But today, he is one of Singapore’s most famous colourists, a Cultural Medallion winner whose pieces are regularly auctioned by Christie’s and Sotheby’s. They are also staples on the walls of big corporations and five-star hotels in Singapore. His collectors include Queen Elizabeth II, former Chinese premier Zhu Rongji and former United Nations secretary-general Kofi Annan.


But if his late mother had had her way, his life would not have revolved around brushes, easels and colours.


"She was against me pursuing art. To her, painting was temporary and would not put food on the table. You may sell today, but starve tomorrow.


She always said that I would be a frog in a pond. You leap one day but will have to wait and wait before the next leaf comes along. With a steady job, she said, I would have a steady income," he recalls.


He understood her objections, even though they frustrated him.


The family grew up in abject poverty in an attap house in the Tiong Bahru area. His father was a shoemaker, his mother a washerwoman.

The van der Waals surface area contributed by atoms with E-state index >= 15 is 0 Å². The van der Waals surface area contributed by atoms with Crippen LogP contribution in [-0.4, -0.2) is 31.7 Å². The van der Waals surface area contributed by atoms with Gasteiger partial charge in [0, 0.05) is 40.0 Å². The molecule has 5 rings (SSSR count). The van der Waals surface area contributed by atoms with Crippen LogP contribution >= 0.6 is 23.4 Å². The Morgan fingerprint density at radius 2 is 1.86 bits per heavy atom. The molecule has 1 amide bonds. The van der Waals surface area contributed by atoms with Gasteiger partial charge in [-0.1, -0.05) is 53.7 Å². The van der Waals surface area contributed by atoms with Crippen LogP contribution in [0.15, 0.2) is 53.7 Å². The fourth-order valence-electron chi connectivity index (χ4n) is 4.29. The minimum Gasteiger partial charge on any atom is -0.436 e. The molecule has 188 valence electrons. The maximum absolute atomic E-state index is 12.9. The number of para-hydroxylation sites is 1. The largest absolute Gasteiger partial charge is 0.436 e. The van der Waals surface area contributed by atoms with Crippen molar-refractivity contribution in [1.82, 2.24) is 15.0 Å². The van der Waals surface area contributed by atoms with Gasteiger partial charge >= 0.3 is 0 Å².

Mr Ong had a younger sister but because she did not feed properly as an infant, his paternal grandmother ordered that the baby be given away.


His mother left the baby with two tins of milk powder and a hongbao outside the Convent of the Holy Infant Jesus orphanage in Victoria Street.


"Years later, I wrote to the convent, asking if they knew of my sister's whereabouts. They could not trace her. I'm still trying to find her," he says.


He was nine when his father died. "He was tortured by the Japanese for being a China sympathiser and had a lot of internal injuries. My mother was only in her mid-20s when my father died. She never remarried and worked as a washerwoman and an odd-job labourer to raise me," he says.


His artistic side surfaced early.


"I would take charcoal from the charcoal stoves we used in those days to sketch on newspapers characters from Ong Toh's stories," he says, referring to the famous Hokkien storyteller who narrated martial arts and other tales on Rediffusion.


At Radin Mas Primary and Pasir Panjang Secondary, he won numerous prizes for art. He was so good that a couple of his friends were willing to finance his studies at an arts college after he completed his O levels.


"But my mother said no. She wanted me to work in an office and be a clerk. I had to hide and paint," he recalls.


Once, his mother used some of his paintings - oils on masonite boards - to patch holes in the thatched roof of their home.


"If those paintings had survived, they would be worth a lot of money today," he laments.